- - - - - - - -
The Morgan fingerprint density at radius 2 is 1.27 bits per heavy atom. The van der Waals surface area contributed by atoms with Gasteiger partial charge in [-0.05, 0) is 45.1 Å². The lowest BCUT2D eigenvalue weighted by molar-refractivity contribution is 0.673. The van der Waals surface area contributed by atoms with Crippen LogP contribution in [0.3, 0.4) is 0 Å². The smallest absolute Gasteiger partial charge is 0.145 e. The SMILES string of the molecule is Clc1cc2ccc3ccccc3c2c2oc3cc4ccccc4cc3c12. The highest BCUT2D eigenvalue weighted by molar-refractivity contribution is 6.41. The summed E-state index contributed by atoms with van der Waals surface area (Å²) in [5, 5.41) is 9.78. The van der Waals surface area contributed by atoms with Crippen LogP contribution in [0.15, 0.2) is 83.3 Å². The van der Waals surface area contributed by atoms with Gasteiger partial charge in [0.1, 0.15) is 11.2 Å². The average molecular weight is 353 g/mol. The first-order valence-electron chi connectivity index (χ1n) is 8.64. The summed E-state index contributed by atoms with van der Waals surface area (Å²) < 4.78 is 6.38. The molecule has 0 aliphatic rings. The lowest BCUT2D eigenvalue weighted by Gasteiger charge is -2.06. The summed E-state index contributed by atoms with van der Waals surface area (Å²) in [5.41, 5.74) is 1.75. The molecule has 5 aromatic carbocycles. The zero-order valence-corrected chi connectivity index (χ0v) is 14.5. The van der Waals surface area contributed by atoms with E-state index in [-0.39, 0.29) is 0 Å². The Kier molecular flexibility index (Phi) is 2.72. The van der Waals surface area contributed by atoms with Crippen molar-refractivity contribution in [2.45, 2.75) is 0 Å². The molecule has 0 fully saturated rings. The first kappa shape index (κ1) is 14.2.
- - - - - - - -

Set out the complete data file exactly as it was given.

The Morgan fingerprint density at radius 2 is 1.27 bits per heavy atom. The van der Waals surface area contributed by atoms with Gasteiger partial charge in [-0.05, 0) is 45.1 Å². The lowest BCUT2D eigenvalue weighted by molar-refractivity contribution is 0.673. The van der Waals surface area contributed by atoms with Crippen LogP contribution in [0.3, 0.4) is 0 Å². The smallest absolute Gasteiger partial charge is 0.145 e. The SMILES string of the molecule is Clc1cc2ccc3ccccc3c2c2oc3cc4ccccc4cc3c12. The highest BCUT2D eigenvalue weighted by molar-refractivity contribution is 6.41. The summed E-state index contributed by atoms with van der Waals surface area (Å²) in [5, 5.41) is 9.78. The van der Waals surface area contributed by atoms with Crippen LogP contribution in [0.15, 0.2) is 83.3 Å². The van der Waals surface area contributed by atoms with Gasteiger partial charge in [0.1, 0.15) is 11.2 Å². The average molecular weight is 353 g/mol. The first-order valence-electron chi connectivity index (χ1n) is 8.64. The summed E-state index contributed by atoms with van der Waals surface area (Å²) < 4.78 is 6.38. The molecule has 0 aliphatic rings. The lowest BCUT2D eigenvalue weighted by Gasteiger charge is -2.06. The summed E-state index contributed by atoms with van der Waals surface area (Å²) in [5.41, 5.74) is 1.75. The molecule has 5 aromatic carbocycles. The zero-order valence-corrected chi connectivity index (χ0v) is 14.5. The van der Waals surface area contributed by atoms with E-state index in [-0.39, 0.29) is 0 Å². The Kier molecular flexibility index (Phi) is 2.72. The van der Waals surface area contributed by atoms with Crippen molar-refractivity contribution in [2.45, 2.75) is 0 Å². The molecule has 0 fully saturated rings. The first kappa shape index (κ1) is 14.2.